Protestors are claiming a “massive victory” after forcing organisers of a Boxing Day hunt to abandon a 100-year-old tradition of gathering in a village square.
Every year, the East Kent with West Street Hunt is besieged by placard-waving, anti-hunt demonstrators when it gathers in Elham, near Ashford, which has led to heated exchanges.
Now, the joint hunt masters have decided they want a “more peaceful, calm and polite environment” for participants and visitors.
Instead, supporters will be invited up to the hunt kennels at the top of Cullens Hill at 10.30am, where security will be in place to ensure protestors cannot access the premises.
But afterwards, the horses and hounds will parade down the High Street at about 11am before setting off on a trail across the countryside.
Hunt spokesman Nick Onslow says the break in tradition has been decided by the masters because the atmosphere in the square has become hostile.
He said: “We absolutely respect the right of people to protest peacefully but a small minority sometimes go too far and use abusive language which is not very nice in front of children.
“The masters have broken with tradition to ensure that we host a family friendly occasion in a more peaceful, calm and polite environment.
“But that is not to say we won’t return to the square in the future.
“We still have a lot of support and people still enjoy the spectacle even if they are not specifically hunting supporters.”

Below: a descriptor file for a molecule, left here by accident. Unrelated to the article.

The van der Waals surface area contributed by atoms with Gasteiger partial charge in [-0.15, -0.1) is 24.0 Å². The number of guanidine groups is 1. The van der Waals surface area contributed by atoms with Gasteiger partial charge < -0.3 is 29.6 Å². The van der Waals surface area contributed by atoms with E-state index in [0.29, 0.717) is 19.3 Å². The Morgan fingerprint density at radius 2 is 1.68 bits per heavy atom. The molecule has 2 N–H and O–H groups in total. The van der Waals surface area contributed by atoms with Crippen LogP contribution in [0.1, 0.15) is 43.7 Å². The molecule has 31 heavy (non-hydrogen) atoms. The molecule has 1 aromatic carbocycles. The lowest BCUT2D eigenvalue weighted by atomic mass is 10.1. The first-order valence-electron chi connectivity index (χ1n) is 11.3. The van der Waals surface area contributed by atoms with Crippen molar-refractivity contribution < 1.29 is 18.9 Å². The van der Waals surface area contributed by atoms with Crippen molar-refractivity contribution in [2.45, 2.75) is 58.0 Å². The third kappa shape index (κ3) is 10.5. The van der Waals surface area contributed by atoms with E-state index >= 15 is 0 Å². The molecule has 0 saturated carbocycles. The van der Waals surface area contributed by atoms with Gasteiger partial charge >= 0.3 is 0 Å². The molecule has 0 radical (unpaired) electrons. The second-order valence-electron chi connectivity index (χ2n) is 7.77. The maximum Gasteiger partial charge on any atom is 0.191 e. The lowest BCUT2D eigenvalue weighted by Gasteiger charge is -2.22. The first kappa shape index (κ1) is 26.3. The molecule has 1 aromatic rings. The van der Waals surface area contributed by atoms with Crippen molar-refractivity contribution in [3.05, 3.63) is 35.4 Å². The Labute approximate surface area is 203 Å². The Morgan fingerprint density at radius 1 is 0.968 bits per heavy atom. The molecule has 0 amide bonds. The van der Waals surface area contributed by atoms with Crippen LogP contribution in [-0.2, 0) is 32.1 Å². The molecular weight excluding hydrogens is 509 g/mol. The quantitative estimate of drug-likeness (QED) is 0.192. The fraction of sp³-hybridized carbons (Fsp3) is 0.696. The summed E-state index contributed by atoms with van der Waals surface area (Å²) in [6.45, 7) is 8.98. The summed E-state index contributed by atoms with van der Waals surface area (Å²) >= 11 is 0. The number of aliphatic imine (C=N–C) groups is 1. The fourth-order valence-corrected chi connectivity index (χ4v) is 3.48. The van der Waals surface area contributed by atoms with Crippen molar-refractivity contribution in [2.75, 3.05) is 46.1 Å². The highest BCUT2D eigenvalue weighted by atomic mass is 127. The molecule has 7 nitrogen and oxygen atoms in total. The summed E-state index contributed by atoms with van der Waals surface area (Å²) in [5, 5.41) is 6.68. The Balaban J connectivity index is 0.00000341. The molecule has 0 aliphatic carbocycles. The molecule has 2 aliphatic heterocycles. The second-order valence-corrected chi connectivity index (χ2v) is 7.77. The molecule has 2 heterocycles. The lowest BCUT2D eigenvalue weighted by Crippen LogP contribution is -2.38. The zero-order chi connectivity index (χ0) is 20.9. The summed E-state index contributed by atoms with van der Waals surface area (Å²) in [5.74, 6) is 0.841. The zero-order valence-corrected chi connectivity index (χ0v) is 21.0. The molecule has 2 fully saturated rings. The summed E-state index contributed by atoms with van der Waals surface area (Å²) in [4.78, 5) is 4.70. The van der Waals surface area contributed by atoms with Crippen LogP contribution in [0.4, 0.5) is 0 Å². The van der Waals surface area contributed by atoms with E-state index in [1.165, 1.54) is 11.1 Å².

But Grant Tillman of the East Kent Hunt Saboteurs - a group which monitors hunting activities in the countryside - claims it is a “massive victory” for the anti-hunting movement.
“They have also abandoned the New Year’s Day gathering in Wingham High Street and we have effectively driven them underground like a hunted fox,” he said.
“As for the abusive language, we get enough of that directed at us from hunt supporters.”
But Mr Tilllman said: “If that’s the case, why do they get so upset when we film them and cover their faces?”
Up to 40 riders take part in the ride, which Mr Onslow of the Countryside Alliance insists still has widespread support.
Despite accusations from saboteurs, he maintains it operates within the law and has never been convicted under the legislation.
“What surprises me is that we are still facing this protest despite the fact that since the Hunting Act came into force in 2005, we do not hunt foxes any more,” he said.
But on its website, East Kent with West Street Hunt says it remains “committed” to having the act repealed and believes that hunting foxes with hounds is the most humane way of controlling the population.
Anti-hunt campaigners still plan to protest in Elham, and are likely to move their demonstration from the square to the kennels.
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